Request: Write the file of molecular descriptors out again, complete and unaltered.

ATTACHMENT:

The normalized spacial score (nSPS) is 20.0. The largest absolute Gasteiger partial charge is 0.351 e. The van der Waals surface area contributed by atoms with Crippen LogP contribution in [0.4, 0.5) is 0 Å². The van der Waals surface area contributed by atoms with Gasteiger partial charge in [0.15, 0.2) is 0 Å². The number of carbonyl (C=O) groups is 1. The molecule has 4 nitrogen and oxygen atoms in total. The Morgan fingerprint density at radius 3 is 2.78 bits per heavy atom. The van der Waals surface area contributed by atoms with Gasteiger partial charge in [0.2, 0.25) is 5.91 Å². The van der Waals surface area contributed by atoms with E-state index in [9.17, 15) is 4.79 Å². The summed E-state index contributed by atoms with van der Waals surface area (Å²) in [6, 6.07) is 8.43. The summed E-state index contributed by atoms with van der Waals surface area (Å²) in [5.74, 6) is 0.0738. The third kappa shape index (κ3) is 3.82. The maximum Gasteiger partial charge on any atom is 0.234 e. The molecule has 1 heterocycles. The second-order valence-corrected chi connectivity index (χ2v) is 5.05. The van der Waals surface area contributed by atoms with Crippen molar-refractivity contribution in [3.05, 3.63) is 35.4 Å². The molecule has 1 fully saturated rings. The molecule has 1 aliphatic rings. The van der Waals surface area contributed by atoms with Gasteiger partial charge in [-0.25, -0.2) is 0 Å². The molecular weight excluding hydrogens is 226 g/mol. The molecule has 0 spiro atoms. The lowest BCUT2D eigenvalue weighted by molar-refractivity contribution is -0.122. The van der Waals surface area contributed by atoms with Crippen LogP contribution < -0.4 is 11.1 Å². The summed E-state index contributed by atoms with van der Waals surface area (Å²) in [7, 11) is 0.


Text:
The normalized spacial score (nSPS) is 20.0. The largest absolute Gasteiger partial charge is 0.351 e. The van der Waals surface area contributed by atoms with Crippen LogP contribution in [0.4, 0.5) is 0 Å². The van der Waals surface area contributed by atoms with Gasteiger partial charge in [0.15, 0.2) is 0 Å². The number of carbonyl (C=O) groups is 1. The molecule has 4 nitrogen and oxygen atoms in total. The Morgan fingerprint density at radius 3 is 2.78 bits per heavy atom. The van der Waals surface area contributed by atoms with Gasteiger partial charge in [0.2, 0.25) is 5.91 Å². The van der Waals surface area contributed by atoms with E-state index in [9.17, 15) is 4.79 Å². The summed E-state index contributed by atoms with van der Waals surface area (Å²) in [6, 6.07) is 8.43. The summed E-state index contributed by atoms with van der Waals surface area (Å²) in [5.74, 6) is 0.0738. The third kappa shape index (κ3) is 3.82. The maximum Gasteiger partial charge on any atom is 0.234 e. The molecule has 1 heterocycles. The second-order valence-corrected chi connectivity index (χ2v) is 5.05. The van der Waals surface area contributed by atoms with Crippen molar-refractivity contribution in [3.05, 3.63) is 35.4 Å². The molecule has 1 fully saturated rings. The molecule has 1 aliphatic rings. The van der Waals surface area contributed by atoms with Gasteiger partial charge in [-0.25, -0.2) is 0 Å². The molecular weight excluding hydrogens is 226 g/mol. The molecule has 0 spiro atoms. The lowest BCUT2D eigenvalue weighted by molar-refractivity contribution is -0.122. The van der Waals surface area contributed by atoms with Crippen LogP contribution < -0.4 is 11.1 Å². The summed E-state index contributed by atoms with van der Waals surface area (Å²) in [7, 11) is 0.